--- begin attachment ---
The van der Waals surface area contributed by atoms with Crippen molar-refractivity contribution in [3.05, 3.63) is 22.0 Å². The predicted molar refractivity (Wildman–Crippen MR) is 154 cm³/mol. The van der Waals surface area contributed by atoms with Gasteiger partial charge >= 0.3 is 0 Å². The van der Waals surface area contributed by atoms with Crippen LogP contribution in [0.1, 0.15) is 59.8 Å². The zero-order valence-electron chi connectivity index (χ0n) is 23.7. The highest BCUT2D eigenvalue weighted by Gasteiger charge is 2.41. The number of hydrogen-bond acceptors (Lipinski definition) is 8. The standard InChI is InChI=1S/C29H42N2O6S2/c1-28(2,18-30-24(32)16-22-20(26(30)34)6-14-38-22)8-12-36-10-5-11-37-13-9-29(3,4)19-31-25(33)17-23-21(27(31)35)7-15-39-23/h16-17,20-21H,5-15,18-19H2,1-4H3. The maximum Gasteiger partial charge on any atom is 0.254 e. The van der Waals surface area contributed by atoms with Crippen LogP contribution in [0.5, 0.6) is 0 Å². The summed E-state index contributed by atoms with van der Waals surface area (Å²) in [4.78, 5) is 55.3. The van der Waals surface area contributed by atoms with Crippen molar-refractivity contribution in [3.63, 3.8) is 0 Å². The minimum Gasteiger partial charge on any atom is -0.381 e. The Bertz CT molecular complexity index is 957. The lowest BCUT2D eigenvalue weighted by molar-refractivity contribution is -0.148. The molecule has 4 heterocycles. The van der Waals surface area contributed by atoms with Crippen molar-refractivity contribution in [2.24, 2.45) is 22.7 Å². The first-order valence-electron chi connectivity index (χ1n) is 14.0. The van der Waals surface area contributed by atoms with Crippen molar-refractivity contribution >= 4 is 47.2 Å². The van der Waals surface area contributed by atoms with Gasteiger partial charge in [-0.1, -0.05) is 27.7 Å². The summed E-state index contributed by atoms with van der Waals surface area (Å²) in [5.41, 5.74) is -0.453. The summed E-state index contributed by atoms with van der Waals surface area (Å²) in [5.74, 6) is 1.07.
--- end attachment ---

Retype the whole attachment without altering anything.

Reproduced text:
The van der Waals surface area contributed by atoms with Crippen molar-refractivity contribution in [3.05, 3.63) is 22.0 Å². The predicted molar refractivity (Wildman–Crippen MR) is 154 cm³/mol. The van der Waals surface area contributed by atoms with Gasteiger partial charge >= 0.3 is 0 Å². The van der Waals surface area contributed by atoms with Crippen LogP contribution in [0.1, 0.15) is 59.8 Å². The zero-order valence-electron chi connectivity index (χ0n) is 23.7. The highest BCUT2D eigenvalue weighted by Gasteiger charge is 2.41. The number of hydrogen-bond acceptors (Lipinski definition) is 8. The standard InChI is InChI=1S/C29H42N2O6S2/c1-28(2,18-30-24(32)16-22-20(26(30)34)6-14-38-22)8-12-36-10-5-11-37-13-9-29(3,4)19-31-25(33)17-23-21(27(31)35)7-15-39-23/h16-17,20-21H,5-15,18-19H2,1-4H3. The maximum Gasteiger partial charge on any atom is 0.254 e. The van der Waals surface area contributed by atoms with Crippen LogP contribution in [0.5, 0.6) is 0 Å². The summed E-state index contributed by atoms with van der Waals surface area (Å²) in [4.78, 5) is 55.3. The van der Waals surface area contributed by atoms with Crippen molar-refractivity contribution in [3.63, 3.8) is 0 Å². The minimum Gasteiger partial charge on any atom is -0.381 e. The Bertz CT molecular complexity index is 957. The lowest BCUT2D eigenvalue weighted by molar-refractivity contribution is -0.148. The molecule has 4 heterocycles. The van der Waals surface area contributed by atoms with Crippen molar-refractivity contribution in [2.24, 2.45) is 22.7 Å². The first-order valence-electron chi connectivity index (χ1n) is 14.0. The van der Waals surface area contributed by atoms with Crippen molar-refractivity contribution >= 4 is 47.2 Å². The van der Waals surface area contributed by atoms with Gasteiger partial charge in [-0.1, -0.05) is 27.7 Å². The summed E-state index contributed by atoms with van der Waals surface area (Å²) in [5.41, 5.74) is -0.453. The summed E-state index contributed by atoms with van der Waals surface area (Å²) in [5.74, 6) is 1.07.